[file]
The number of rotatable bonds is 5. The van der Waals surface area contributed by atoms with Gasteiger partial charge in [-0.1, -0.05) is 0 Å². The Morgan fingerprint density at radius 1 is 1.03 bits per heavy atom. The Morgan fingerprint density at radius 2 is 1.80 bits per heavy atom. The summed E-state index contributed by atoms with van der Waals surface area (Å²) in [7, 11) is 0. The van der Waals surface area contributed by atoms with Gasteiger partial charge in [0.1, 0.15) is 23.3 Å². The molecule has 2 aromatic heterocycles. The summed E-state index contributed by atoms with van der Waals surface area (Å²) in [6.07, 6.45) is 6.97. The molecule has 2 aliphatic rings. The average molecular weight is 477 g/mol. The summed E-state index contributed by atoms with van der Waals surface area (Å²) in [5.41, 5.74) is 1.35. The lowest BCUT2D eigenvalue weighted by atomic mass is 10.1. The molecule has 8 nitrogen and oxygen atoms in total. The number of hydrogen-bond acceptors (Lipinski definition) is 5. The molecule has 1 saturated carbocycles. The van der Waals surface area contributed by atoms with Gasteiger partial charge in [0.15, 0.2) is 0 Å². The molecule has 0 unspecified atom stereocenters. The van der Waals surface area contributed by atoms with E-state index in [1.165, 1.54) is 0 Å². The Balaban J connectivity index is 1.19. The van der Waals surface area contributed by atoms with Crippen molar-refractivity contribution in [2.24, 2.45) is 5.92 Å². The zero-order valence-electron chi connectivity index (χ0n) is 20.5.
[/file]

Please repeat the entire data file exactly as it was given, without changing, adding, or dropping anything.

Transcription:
The number of rotatable bonds is 5. The van der Waals surface area contributed by atoms with Gasteiger partial charge in [-0.1, -0.05) is 0 Å². The Morgan fingerprint density at radius 1 is 1.03 bits per heavy atom. The Morgan fingerprint density at radius 2 is 1.80 bits per heavy atom. The summed E-state index contributed by atoms with van der Waals surface area (Å²) in [7, 11) is 0. The van der Waals surface area contributed by atoms with Gasteiger partial charge in [0.1, 0.15) is 23.3 Å². The molecule has 2 aromatic heterocycles. The summed E-state index contributed by atoms with van der Waals surface area (Å²) in [6.07, 6.45) is 6.97. The molecule has 2 aliphatic rings. The average molecular weight is 477 g/mol. The summed E-state index contributed by atoms with van der Waals surface area (Å²) in [5.41, 5.74) is 1.35. The lowest BCUT2D eigenvalue weighted by atomic mass is 10.1. The molecule has 8 nitrogen and oxygen atoms in total. The number of hydrogen-bond acceptors (Lipinski definition) is 5. The molecule has 1 saturated carbocycles. The van der Waals surface area contributed by atoms with Gasteiger partial charge in [0.15, 0.2) is 0 Å². The molecule has 0 unspecified atom stereocenters. The van der Waals surface area contributed by atoms with E-state index in [1.165, 1.54) is 0 Å². The Balaban J connectivity index is 1.19. The van der Waals surface area contributed by atoms with Crippen molar-refractivity contribution in [2.24, 2.45) is 5.92 Å². The zero-order valence-electron chi connectivity index (χ0n) is 20.5.